I'm going to make this really easy for you...it was uneventful. If it wasn't my 500th find, I probably wouldn't even write about it. This milestone actually occured two months ago and I've been trying to avoid this inevitable blog post.
I've never chosen a cache to be my milestone before. Usually I just go out caching for the day and try to take note of the one that was the milestone. But for my 500th, well, it had to be good. The morning of, I started scoping out candidates. I didn't have any good puzzles waiting to be sought, because, honestly, once the puzzle is solved, I must search for the cache immediately. In fact, I avoid working on puzzles at night, because I spend the pre-dawn hours twisted in my bed sheets, posed like a dead bug and just as rigid.
I settled on two multi caches. The second was a back-up in case I had to DNF the first. And that's exactly what happened, but not until Brian and I exhausted ourselves wandering around a muggy park in 102 degree heat. I did, however, stumble across this waterproof match container.
At first I thought it might be one of the stages to the cache we were looking for, but then I saw the Storyseeking.com label. Inside I found a sticker with a single word, which it turns out is a password. To "play", you go on the website and find a QuestCache in your area. Each one starts with a few parahraphs of a story. To get the rest of the story, you go to the posted coordinates and find the cache, which contains a password to get another part of the story and coordinates to the next password. The idea is that you follow the path and eventually complete the story. The one that I stumbled upon is called Katarina, in Kraft Azalea Park in Winter Park. I tried to use the password I found on the website, but it didn't work. Not sure if the website is down, or if it somehow knows I want to make fun of it on my blog.
I kid, I kid...I don't want to make fun of it. It could be fun if you're a slut for literature and enjoy having bugs gnaw at your flesh. It's kind of like National Treasure or the DaVinci Code, except that you're putting together a short story instead of reassembling history, discovering priceless artifacts, and "getting" some girl (plucky sidekick: optional). I don't know, I guess it has a better payoff than geocaching, because you have a goal and are guaranteed to get something other than your name on a moldy log. Meh. To each their own.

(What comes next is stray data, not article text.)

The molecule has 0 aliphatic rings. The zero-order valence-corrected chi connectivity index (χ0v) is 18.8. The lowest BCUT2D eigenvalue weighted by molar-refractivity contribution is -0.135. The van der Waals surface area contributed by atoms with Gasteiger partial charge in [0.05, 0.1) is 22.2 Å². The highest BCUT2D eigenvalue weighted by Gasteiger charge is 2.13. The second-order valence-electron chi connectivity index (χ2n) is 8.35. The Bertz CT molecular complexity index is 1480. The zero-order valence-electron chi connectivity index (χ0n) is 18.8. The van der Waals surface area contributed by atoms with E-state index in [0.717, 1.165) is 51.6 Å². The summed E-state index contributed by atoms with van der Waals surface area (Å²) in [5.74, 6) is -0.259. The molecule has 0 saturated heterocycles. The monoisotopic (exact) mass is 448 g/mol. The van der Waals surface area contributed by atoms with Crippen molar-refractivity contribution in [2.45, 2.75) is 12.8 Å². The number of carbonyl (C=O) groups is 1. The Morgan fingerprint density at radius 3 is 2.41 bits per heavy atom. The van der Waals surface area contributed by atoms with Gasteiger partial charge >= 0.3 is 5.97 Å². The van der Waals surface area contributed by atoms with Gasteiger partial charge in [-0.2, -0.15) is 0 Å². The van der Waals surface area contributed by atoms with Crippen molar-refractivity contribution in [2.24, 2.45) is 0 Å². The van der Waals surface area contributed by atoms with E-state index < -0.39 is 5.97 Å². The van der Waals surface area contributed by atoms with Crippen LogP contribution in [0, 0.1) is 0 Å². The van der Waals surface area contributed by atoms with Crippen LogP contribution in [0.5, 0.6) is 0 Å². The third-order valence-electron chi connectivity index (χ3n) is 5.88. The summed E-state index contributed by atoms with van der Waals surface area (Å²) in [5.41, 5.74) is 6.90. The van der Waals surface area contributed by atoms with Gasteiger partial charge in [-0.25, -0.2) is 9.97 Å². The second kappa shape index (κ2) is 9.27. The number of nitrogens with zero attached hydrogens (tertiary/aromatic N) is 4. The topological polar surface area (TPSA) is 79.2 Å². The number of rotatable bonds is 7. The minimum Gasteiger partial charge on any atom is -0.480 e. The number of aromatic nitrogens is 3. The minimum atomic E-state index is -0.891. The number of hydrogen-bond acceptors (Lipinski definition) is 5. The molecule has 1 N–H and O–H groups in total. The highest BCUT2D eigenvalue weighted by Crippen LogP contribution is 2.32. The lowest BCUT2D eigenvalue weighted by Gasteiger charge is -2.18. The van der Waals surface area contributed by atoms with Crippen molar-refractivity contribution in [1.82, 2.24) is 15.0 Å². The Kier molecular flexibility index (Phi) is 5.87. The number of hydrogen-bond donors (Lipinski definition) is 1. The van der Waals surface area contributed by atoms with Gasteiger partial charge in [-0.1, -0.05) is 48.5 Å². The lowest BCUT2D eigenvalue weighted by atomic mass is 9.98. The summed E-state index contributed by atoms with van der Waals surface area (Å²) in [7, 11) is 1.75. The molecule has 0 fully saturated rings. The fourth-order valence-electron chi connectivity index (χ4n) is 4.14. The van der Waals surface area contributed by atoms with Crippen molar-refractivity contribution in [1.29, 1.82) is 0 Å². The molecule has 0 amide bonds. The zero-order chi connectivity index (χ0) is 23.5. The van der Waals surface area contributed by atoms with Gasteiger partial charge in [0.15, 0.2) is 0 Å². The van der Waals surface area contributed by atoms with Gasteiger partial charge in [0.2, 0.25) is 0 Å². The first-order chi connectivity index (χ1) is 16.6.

Actually, I just noticed that there is a "I couldn't find it, continue anyway" button that moves you through the story without the password. Lame.
After that little discovery I DNF'd the cache and moved onto the next. The cache that ended up being our 500th is called Pingy Head South and claims itself to be Central Florida's first geocache. It was placed on August 12, 2001, which certainly puts it among the oldest of all caches. The first few years were uneventful, but recently it's had more attention. In 2008 it was archived after being flooded by hurricane Fay. The owner feared it would float away, but when the water receded it was still there, ready to be reactivated. Last year it was muggled by a City of Winter Park employee. He gave it to his wife, who took it upon herself to figure out why there was an ammo can full of chotchkis in Mead Gardens. She kindly returned it to the owner. But most importantly, it was found 368 times before me and has played a significant role in Central Florida's geocaching history.
It wasn't my favorite cache, but it was just challenging enough to qualify as memorable. Challenging really isn't the right word, all I had to do was look up a few numbers on a sign and do some basic math. It was better than your average PnG. After I figured out the coordinates, we made our way to GZ, where we found a hoard of ravenous mosquitos - is there any other kind? The tall grasses weren't easily navigable for Brian, but you could say it's handicap-accessible for the stouthearted. He really didn't have a choice in the matter. Walker be damned, I needed someone to take my picture.
The reason I'm holding up the logbook is that I wrote #500 is big letters...but Brian failed to tell me that this wasn't visible in the pic. He pretended he didn't notice. I think it was some kind of payback for dragging him out into the wilderness.
We spent the rest of our afternoon looking for other caches, and later, looking for food. On a side note, I fought off a huge spider for the rights to a cache.
It felt like this:
It was actually more like this:
Wouldn't you know it? I forgot my Light of Eärendil. I nudged the cache with my foot, thinking any intelligent creature would realize my vast superiority and flee. No, it reared back like it was going to attack me. I responded to the challenge with reason. I said, "Look spider, I don't want anyone to get hurt here, I just want you to go about your business." Then I kicked the cache again. This time it scuttled off like an embarassed crab.
Thus concludes the tale of Team Evelev's 500th find, an extremely average geocaching day. I suppose it could have been worse.